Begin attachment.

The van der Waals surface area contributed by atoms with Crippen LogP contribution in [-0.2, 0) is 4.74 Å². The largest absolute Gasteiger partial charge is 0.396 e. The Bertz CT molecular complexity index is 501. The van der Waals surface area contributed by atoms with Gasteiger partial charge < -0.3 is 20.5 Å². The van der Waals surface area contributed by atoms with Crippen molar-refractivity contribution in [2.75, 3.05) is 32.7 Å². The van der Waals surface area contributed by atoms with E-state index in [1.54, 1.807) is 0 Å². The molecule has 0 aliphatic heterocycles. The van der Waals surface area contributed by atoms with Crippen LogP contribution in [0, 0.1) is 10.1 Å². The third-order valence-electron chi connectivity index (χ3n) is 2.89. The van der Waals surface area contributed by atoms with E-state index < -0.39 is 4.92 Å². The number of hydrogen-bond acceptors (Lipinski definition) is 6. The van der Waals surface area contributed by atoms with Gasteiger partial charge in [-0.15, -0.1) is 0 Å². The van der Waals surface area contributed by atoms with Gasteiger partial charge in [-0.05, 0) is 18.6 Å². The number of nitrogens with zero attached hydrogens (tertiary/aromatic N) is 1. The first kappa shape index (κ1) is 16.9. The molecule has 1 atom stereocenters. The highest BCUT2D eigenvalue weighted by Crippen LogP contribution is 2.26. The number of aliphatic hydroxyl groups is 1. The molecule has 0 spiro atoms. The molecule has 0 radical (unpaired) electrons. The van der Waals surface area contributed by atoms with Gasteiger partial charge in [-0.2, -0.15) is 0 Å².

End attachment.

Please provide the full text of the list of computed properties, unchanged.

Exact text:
The van der Waals surface area contributed by atoms with Crippen LogP contribution in [-0.2, 0) is 4.74 Å². The largest absolute Gasteiger partial charge is 0.396 e. The Bertz CT molecular complexity index is 501. The van der Waals surface area contributed by atoms with Gasteiger partial charge < -0.3 is 20.5 Å². The van der Waals surface area contributed by atoms with Crippen molar-refractivity contribution in [2.75, 3.05) is 32.7 Å². The van der Waals surface area contributed by atoms with E-state index in [1.54, 1.807) is 0 Å². The molecule has 0 aliphatic heterocycles. The van der Waals surface area contributed by atoms with Crippen LogP contribution in [0, 0.1) is 10.1 Å². The third-order valence-electron chi connectivity index (χ3n) is 2.89. The van der Waals surface area contributed by atoms with E-state index < -0.39 is 4.92 Å². The number of hydrogen-bond acceptors (Lipinski definition) is 6. The van der Waals surface area contributed by atoms with Gasteiger partial charge in [-0.15, -0.1) is 0 Å². The van der Waals surface area contributed by atoms with Gasteiger partial charge in [-0.05, 0) is 18.6 Å². The number of nitrogens with zero attached hydrogens (tertiary/aromatic N) is 1. The first kappa shape index (κ1) is 16.9. The molecule has 1 atom stereocenters. The highest BCUT2D eigenvalue weighted by Crippen LogP contribution is 2.26. The number of aliphatic hydroxyl groups is 1. The molecule has 0 spiro atoms. The molecule has 0 radical (unpaired) electrons. The van der Waals surface area contributed by atoms with Gasteiger partial charge in [-0.2, -0.15) is 0 Å².